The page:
Kia ora kotou
Dr Hamish Campell has just sent through an article he has written for the NZ Herald. The text is reproduced in full below. Hamish is Senior Scientist at GNS Science and is Te Papa’s geological advisor.
Bill Fry, GNS Science Seismologist, also explains Tuesday’s catastrophic events in this excellent video.
“The 22 February Aftershock
by Dr Hamish Campbell
Some 24 hours have passed since the magnitude 6.3 earthquake that struck the Christchurch area shortly after 1:00pm on Tuesday 22 February. A more precise picture of what is going on beneath Christchurch is beginning to emerge from the pattern of aftershocks and this will improve as time passes.
Seismologists at GNS Science regard this earthquake, large though it is, as an aftershock relating to the magnitude 7.1 Darfield Earthquake that struck Canterbury on 4 September 2010. The technical reason for this is that the epicentre is adjacent to the existing aftershock zone.
As a general rule of thumb, earthquakes that follow a major earthquake are significantly smaller but can attain magnitudes that are about one order of magnitude less than the original. For this reason, GNS Science and its surveillance arm, GeoNet, has been anticipating an aftershock of about magnitude 6, so in that sense this is no surprise.
This devastating event has nevertheless taken us all by surprise because of its violence. The hypocentre was shallow, somewhere between 3 and 5 kilometres deep, and located some 9-10 kilometres southeast of the city centre, more or less half-way between Lyttelton and Sumner on the northern edge of the Port Hills.
The energy involved in this explosive earthquake generated unprecedented ground acceleration both horizontally and vertically. Accelerations in excess of 1.8 times the acceleration due to gravity were recorded by GeoNet ‘strong motion instruments’ deployed in the Christchurch area. This far exceeds the peak ground acceleration recorded in the Darfield Earthquake on 4 September 2010 which was 1.26g, and is the strongest ground acceleration ever recorded in a New Zealand earthquake.
No wonder so many stone buildings, including Christchurch Cathedral, were brought to their knees. Such structures are simply not designed to be thrown sideways or up into the air and left to go into free-fall, even though the fall is all over in a matter of milliseconds to seconds.
The pattern of aftershocks following Tuesday’s big jolt has revealed yet another previously unidentified active fault. This is the culprit that has ruptured within the earth’s crust and which has given rise to the intense seismic shaking in the Christchurch region. However, it may also be thought of as a valve that has enabled pent-up energy to be released. In many ways, faults actually focus and channel energy.
It has ruptured over a length of some 17km on a near vertical plane, slightly inclined to the south, and between 3 and 12 kilometres in depth. It is more or less parallel to the east-west trending Greendale Fault that ruptured in the Darfield Earthquake. It may be thought of as an eastward extension but it is clearly dislocated from the trend of the Greendale Fault and and stepped to the south. The eastern end terminates right on the coast in Sumner. The actual movement was a displacement that is largely sideways (strike-slip) rather than vertical.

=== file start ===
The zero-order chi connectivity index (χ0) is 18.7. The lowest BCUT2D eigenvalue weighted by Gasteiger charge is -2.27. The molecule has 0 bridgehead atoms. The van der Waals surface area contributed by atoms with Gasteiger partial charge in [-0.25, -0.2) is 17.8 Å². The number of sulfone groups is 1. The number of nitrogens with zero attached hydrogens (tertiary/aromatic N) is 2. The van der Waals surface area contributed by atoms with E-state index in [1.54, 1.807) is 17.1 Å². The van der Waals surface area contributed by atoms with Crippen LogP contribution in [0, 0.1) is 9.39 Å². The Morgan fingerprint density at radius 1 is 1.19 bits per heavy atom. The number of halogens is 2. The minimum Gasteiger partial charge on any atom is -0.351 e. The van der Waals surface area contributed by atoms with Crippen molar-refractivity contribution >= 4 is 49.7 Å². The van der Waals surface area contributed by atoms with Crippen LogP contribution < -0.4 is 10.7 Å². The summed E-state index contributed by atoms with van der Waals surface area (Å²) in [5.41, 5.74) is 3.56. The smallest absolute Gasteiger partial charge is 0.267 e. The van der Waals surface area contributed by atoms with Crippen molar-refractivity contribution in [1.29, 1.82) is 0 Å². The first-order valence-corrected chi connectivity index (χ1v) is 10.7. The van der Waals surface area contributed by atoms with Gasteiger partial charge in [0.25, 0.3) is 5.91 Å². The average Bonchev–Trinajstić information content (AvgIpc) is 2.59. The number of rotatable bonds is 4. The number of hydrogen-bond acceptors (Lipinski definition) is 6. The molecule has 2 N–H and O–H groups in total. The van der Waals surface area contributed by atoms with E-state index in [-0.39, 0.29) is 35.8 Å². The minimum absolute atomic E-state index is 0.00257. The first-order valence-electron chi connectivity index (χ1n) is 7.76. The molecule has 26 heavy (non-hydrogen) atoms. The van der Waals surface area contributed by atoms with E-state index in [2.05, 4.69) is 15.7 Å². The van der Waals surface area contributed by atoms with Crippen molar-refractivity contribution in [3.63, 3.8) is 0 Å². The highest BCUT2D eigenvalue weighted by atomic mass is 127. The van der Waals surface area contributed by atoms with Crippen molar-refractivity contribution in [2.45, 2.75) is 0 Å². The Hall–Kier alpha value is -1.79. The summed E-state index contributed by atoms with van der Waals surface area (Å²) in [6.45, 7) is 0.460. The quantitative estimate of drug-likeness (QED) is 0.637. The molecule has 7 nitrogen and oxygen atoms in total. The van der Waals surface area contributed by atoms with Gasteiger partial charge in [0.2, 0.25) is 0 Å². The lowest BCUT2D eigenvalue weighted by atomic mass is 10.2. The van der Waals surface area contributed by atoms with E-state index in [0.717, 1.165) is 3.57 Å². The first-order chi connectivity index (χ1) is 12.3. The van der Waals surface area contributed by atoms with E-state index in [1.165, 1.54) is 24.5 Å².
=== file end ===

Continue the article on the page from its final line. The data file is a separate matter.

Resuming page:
Aftershocks are thick and fast at present but should drop off fairly rapidly, more so than after the 7.1 Darfield Earthquake. Nevertheless, they will continue to torment Christchurch for the weeks and months to come.
And why is this happening to Christchurch in the first place? The answer relates in part to the nature of the plate collision in the Canterbury region and in part to its ancient geological history.
The current rate of collision between the Pacific Plate and the Australian Plate is 4 to 5 centimetres per year. This may not seem much but given enough time, it is considerable. Geologists estimate that about 80% of the deformation associated with this plate motion is ‘accommodated’ by uplift of the Southern Alps and movement on the Alpine Fault about 90 kilometres to the west of Christchurch. The remaining 20% of deformation (faulting and folding) is accommodated over a broad zone eastwards across Canterbury.
East–west trending faults in Canterbury are relatively unfamiliar to geologists. Most active faults in New Zealand are roughly parallel to the plate boundary. That is, they trend northeast-southwest. However, if you take away Banks Peninsula (extinct Miocene volcanos that erupted between 10 and 6 million years ago) and the gravels of the Canterbury Plains, the underlying geology is essentially that of the western end of the Chatham Rise. And the Chatham Rise is riddled with old east-west oriented faults. Many seismologists suspect the current plate motion in the South Island is exploiting old faults within the earth’s crust, causing them to fail.
Let us hope there are no other major surprises in the near future. Geological evidence suggests that thee has not been a Darfield Earthquake event near Christchurch city for thousands of years, and no movement on the Greendale Fault for at least 16,000 years. However, this is small consolation for those people who have suffered in this tragic event. If only we could predict such events…but we can’t, not with the precision that we humans need to get by with our daily lives.”